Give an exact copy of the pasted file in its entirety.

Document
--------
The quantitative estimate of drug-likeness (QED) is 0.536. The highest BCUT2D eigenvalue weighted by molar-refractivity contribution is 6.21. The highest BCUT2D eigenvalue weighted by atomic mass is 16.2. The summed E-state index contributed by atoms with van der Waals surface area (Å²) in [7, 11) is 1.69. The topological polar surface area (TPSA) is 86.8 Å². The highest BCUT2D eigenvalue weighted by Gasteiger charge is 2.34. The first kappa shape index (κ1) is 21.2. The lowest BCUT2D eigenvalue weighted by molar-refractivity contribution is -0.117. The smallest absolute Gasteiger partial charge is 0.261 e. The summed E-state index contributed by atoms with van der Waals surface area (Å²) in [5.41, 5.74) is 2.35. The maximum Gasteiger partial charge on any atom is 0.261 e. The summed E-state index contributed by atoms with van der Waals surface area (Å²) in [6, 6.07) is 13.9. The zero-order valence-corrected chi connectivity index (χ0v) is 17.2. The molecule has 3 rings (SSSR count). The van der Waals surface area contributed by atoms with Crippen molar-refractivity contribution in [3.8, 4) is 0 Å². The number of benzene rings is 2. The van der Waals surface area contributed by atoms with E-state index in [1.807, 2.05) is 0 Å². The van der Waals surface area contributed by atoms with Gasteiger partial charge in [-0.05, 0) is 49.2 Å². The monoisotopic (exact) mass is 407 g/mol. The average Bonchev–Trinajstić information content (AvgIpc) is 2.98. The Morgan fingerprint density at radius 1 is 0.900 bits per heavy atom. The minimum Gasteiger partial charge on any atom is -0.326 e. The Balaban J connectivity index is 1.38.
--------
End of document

The quantitative estimate of drug-likeness (QED) is 0.536. The highest BCUT2D eigenvalue weighted by molar-refractivity contribution is 6.21. The highest BCUT2D eigenvalue weighted by atomic mass is 16.2. The summed E-state index contributed by atoms with van der Waals surface area (Å²) in [7, 11) is 1.69. The topological polar surface area (TPSA) is 86.8 Å². The highest BCUT2D eigenvalue weighted by Gasteiger charge is 2.34. The first kappa shape index (κ1) is 21.2. The lowest BCUT2D eigenvalue weighted by molar-refractivity contribution is -0.117. The smallest absolute Gasteiger partial charge is 0.261 e. The summed E-state index contributed by atoms with van der Waals surface area (Å²) in [5.41, 5.74) is 2.35. The maximum Gasteiger partial charge on any atom is 0.261 e. The summed E-state index contributed by atoms with van der Waals surface area (Å²) in [6, 6.07) is 13.9. The zero-order valence-corrected chi connectivity index (χ0v) is 17.2. The molecule has 3 rings (SSSR count). The van der Waals surface area contributed by atoms with Crippen molar-refractivity contribution in [3.8, 4) is 0 Å². The number of benzene rings is 2. The van der Waals surface area contributed by atoms with E-state index in [1.807, 2.05) is 0 Å². The van der Waals surface area contributed by atoms with Gasteiger partial charge in [-0.05, 0) is 49.2 Å². The monoisotopic (exact) mass is 407 g/mol. The average Bonchev–Trinajstić information content (AvgIpc) is 2.98. The Morgan fingerprint density at radius 1 is 0.900 bits per heavy atom. The minimum Gasteiger partial charge on any atom is -0.326 e. The Balaban J connectivity index is 1.38.